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A state legislator that has joined Texas Gov. Rick Perry during his Asian Economic Development Trip said investors from China and Japan are poised to provide the private funds needed to grow the state’s economy and fulfill some of its infrastructure needs.

State Rep. Jason Villalba, R-Dallas, said Perry asked him to join him in Beijing to meet with hundreds of Chinese investors that are interested in growing the Texas economy by either providing capital for existing projects or bringing business to the state.

David Martin Davies / TPR News

At a recent Monday night in Nordheim, a town of 300 about 75 miles southeast of San Antonio, neighbors are gathering at the old dance hall; the Nordheim Shooting Club.

But this isn’t for a night of boot scootin’, they are here to organize against what they see as an environmental threat to their town and their way of life.

Two massive fracking waste disposal pits, one 200 acre site and the other 575 acres, are being proposed for right outside of town.

Texas Film Commission

Yesterday a House select committee discussed the benefits to providing film companies incentives to operate in within the state.

The committee was designed to go through each of the state’s economic incentive programs with a fine-tooth comb to determine if the state is benefiting from these corporate relationships. That list included the Texas Moving Image Industry Incentive Program, which is managed by Heather Page, the director of the Texas Film Commission, a division of the governor’s office.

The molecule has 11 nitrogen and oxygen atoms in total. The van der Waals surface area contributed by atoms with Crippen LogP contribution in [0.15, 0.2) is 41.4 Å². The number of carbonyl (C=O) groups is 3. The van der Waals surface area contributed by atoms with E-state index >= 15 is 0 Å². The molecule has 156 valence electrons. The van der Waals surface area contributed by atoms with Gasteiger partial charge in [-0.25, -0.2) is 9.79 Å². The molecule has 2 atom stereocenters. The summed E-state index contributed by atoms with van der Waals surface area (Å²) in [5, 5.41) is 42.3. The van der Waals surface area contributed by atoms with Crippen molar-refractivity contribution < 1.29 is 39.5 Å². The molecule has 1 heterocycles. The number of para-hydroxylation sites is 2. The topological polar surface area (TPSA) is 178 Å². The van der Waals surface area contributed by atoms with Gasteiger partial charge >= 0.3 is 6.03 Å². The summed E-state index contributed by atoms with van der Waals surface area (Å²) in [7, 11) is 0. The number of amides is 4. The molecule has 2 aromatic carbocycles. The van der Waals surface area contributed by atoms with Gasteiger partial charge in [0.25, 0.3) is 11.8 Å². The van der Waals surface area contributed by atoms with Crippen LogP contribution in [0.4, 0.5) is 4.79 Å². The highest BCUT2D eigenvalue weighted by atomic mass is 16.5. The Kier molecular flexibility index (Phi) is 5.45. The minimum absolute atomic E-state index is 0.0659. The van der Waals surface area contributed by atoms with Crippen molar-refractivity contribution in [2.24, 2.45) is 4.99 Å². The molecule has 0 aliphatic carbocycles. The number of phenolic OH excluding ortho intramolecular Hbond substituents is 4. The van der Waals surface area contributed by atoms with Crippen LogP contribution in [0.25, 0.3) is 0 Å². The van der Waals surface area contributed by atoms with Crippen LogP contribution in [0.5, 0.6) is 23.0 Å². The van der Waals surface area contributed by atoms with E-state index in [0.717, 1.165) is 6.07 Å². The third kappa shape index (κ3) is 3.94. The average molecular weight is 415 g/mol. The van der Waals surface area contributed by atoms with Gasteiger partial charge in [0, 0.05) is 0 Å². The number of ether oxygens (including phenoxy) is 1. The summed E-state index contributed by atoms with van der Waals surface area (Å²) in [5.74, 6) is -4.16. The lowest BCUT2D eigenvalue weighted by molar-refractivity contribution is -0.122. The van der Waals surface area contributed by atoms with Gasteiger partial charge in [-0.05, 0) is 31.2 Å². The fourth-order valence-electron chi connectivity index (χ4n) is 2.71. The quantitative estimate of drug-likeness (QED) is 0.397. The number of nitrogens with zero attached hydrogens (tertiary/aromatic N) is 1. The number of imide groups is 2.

Eileen Pace / TPR News

An announcement earlier this year that the number of construction jobs has increased was good news, heralding a recovering economy. But the news is a double-edged sword for contractors who have to try harder to find good workers.

Soon there will be bands playing and football players running the length of the field at Alamo Stadium. After 18 months of construction, the 2010 San Antonio ISD bond project was completed this week.

Ryan Loyd / Texas Public Radio

Iowa is now the 20th state to issue a warning to its residents about ride-sharing companies like Lyft and Uber, cautioning of hidden risks such as devastating financial losses due to non-covered claims.

While Texas has not done so, cities like San Antonio are still trying to move forward with integration of the transportation companies. So far it has been slow going.

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